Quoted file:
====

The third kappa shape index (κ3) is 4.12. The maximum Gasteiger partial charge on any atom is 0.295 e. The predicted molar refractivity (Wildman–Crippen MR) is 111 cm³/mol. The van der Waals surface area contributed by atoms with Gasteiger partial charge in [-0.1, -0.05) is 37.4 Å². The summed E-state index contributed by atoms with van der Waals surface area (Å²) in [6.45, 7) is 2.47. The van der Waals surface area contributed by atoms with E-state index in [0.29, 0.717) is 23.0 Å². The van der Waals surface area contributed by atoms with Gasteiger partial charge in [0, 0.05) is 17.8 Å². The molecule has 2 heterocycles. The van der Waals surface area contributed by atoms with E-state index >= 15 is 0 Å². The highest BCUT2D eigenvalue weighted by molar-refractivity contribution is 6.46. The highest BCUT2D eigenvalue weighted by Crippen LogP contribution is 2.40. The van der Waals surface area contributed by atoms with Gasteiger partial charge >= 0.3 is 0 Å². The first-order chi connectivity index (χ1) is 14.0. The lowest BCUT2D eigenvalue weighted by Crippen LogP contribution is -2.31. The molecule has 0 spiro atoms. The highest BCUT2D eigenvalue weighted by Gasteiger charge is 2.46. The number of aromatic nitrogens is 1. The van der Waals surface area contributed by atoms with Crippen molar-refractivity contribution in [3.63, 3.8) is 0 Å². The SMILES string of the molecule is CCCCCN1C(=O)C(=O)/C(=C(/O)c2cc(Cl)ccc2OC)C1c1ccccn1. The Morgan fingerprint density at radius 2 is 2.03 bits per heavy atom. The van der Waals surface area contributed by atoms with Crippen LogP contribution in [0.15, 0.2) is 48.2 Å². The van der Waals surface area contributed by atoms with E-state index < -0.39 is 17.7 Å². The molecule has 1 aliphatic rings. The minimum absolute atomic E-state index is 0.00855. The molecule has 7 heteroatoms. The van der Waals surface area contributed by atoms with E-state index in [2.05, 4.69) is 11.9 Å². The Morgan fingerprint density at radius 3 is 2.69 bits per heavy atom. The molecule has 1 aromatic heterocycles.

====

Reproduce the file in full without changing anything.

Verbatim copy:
The third kappa shape index (κ3) is 4.12. The maximum Gasteiger partial charge on any atom is 0.295 e. The predicted molar refractivity (Wildman–Crippen MR) is 111 cm³/mol. The van der Waals surface area contributed by atoms with Gasteiger partial charge in [-0.1, -0.05) is 37.4 Å². The summed E-state index contributed by atoms with van der Waals surface area (Å²) in [6.45, 7) is 2.47. The van der Waals surface area contributed by atoms with E-state index in [0.29, 0.717) is 23.0 Å². The van der Waals surface area contributed by atoms with Gasteiger partial charge in [0, 0.05) is 17.8 Å². The molecule has 2 heterocycles. The van der Waals surface area contributed by atoms with E-state index >= 15 is 0 Å². The highest BCUT2D eigenvalue weighted by molar-refractivity contribution is 6.46. The highest BCUT2D eigenvalue weighted by Crippen LogP contribution is 2.40. The van der Waals surface area contributed by atoms with Gasteiger partial charge >= 0.3 is 0 Å². The first-order chi connectivity index (χ1) is 14.0. The lowest BCUT2D eigenvalue weighted by Crippen LogP contribution is -2.31. The molecule has 0 spiro atoms. The highest BCUT2D eigenvalue weighted by Gasteiger charge is 2.46. The number of aromatic nitrogens is 1. The van der Waals surface area contributed by atoms with Crippen molar-refractivity contribution in [3.63, 3.8) is 0 Å². The SMILES string of the molecule is CCCCCN1C(=O)C(=O)/C(=C(/O)c2cc(Cl)ccc2OC)C1c1ccccn1. The Morgan fingerprint density at radius 2 is 2.03 bits per heavy atom. The van der Waals surface area contributed by atoms with Crippen LogP contribution in [0.15, 0.2) is 48.2 Å². The van der Waals surface area contributed by atoms with E-state index < -0.39 is 17.7 Å². The molecule has 1 aliphatic rings. The minimum absolute atomic E-state index is 0.00855. The molecule has 7 heteroatoms. The van der Waals surface area contributed by atoms with E-state index in [2.05, 4.69) is 11.9 Å². The Morgan fingerprint density at radius 3 is 2.69 bits per heavy atom. The molecule has 1 aromatic heterocycles.